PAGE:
Maybe it’s simply that this was read by the author or maybe its because I am at that age where I think a lot of my life and future life, but I did like this one a lot, maybe more than the sum of the book really allows for.
Most of the essays of this collection or topics of essays ultimately lead to small revelations. In fact, there’s not a significant essay in this collection, but it hit home in a lot of ways.
The range of topics is as wide and varied as a Jewish comic book fan in his early 50s with multiple kids was gonna write. He’s incredibly honest, incredibly incitefull and incisive with his writing. I think what comes across most to me is how little I read men’s writing that deals with masculinity in a way I connect with. Either it’s way too dismissive of masculinity or it’s showing a kind of masculinity I don’t recognize or it’s too hesitant to say anything of much depth or honesty. This one talks about sex…my friends and I don’t talk about sex…I am in a longterm relationship and sex is well part of that, but it’s not like I talk about the nitygritty details about that like I did in my twenties. So this was interesting for that. I don’t have kids, but someday maybe.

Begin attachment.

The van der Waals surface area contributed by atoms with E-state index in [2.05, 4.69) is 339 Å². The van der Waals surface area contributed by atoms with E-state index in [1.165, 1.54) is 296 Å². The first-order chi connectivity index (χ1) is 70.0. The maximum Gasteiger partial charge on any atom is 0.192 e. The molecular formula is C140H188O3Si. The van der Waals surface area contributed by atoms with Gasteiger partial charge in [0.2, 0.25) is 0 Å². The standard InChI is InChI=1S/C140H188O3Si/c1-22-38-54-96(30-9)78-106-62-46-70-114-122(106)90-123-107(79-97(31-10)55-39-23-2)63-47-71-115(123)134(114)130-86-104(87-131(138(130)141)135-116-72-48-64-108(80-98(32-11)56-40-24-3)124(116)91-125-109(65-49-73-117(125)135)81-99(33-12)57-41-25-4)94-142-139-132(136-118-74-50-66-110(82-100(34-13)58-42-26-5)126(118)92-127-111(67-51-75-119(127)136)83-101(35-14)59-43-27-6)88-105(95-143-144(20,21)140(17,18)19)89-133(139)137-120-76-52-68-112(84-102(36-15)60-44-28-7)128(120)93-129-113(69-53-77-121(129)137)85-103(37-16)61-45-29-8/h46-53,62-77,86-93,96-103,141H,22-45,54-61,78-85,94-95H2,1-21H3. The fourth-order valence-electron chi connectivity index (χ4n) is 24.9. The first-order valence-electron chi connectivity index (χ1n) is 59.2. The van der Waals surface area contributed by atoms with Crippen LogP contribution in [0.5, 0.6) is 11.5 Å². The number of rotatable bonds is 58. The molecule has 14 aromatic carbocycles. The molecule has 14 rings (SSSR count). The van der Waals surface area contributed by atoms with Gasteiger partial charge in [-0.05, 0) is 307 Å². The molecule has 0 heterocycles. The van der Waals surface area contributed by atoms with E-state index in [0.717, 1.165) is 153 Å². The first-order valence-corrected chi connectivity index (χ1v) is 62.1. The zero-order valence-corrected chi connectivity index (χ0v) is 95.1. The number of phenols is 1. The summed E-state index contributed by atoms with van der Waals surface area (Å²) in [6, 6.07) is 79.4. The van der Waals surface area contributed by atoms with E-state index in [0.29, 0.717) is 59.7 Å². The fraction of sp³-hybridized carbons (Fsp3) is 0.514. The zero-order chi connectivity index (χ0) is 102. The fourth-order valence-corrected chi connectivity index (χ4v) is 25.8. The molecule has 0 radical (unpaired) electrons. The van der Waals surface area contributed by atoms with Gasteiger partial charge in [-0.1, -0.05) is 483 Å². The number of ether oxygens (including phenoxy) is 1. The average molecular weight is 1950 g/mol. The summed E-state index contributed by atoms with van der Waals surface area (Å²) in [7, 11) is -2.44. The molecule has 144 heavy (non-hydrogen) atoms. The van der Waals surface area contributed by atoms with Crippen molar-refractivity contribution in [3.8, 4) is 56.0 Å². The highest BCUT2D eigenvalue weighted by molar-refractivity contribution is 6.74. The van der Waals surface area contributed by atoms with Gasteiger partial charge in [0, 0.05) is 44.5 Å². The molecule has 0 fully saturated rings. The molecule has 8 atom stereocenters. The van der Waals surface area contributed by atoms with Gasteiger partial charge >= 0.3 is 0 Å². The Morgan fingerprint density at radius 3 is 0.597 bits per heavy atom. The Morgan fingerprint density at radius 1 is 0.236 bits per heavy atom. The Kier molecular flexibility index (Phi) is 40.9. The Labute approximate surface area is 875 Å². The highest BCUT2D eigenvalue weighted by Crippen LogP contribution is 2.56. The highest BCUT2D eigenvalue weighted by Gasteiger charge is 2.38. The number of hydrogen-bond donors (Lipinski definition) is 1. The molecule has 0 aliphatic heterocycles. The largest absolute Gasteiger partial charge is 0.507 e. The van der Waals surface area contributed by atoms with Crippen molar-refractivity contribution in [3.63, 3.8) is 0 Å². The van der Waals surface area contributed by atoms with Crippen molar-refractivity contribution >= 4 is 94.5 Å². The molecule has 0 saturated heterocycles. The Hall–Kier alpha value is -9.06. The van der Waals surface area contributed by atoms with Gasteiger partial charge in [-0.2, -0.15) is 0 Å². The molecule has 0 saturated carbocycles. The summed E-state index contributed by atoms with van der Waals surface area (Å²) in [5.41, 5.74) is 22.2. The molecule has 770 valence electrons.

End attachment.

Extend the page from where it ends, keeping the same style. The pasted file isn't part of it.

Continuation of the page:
One of the more interesting parts of this for me is thinking about the forced nostalgia he talks about with Captain Underpants. For me it’s watching my brother chart out my nephew’s exposure to 80s movies. Anyway, this hit right for me in a lot of ways, but it’s scope is limited.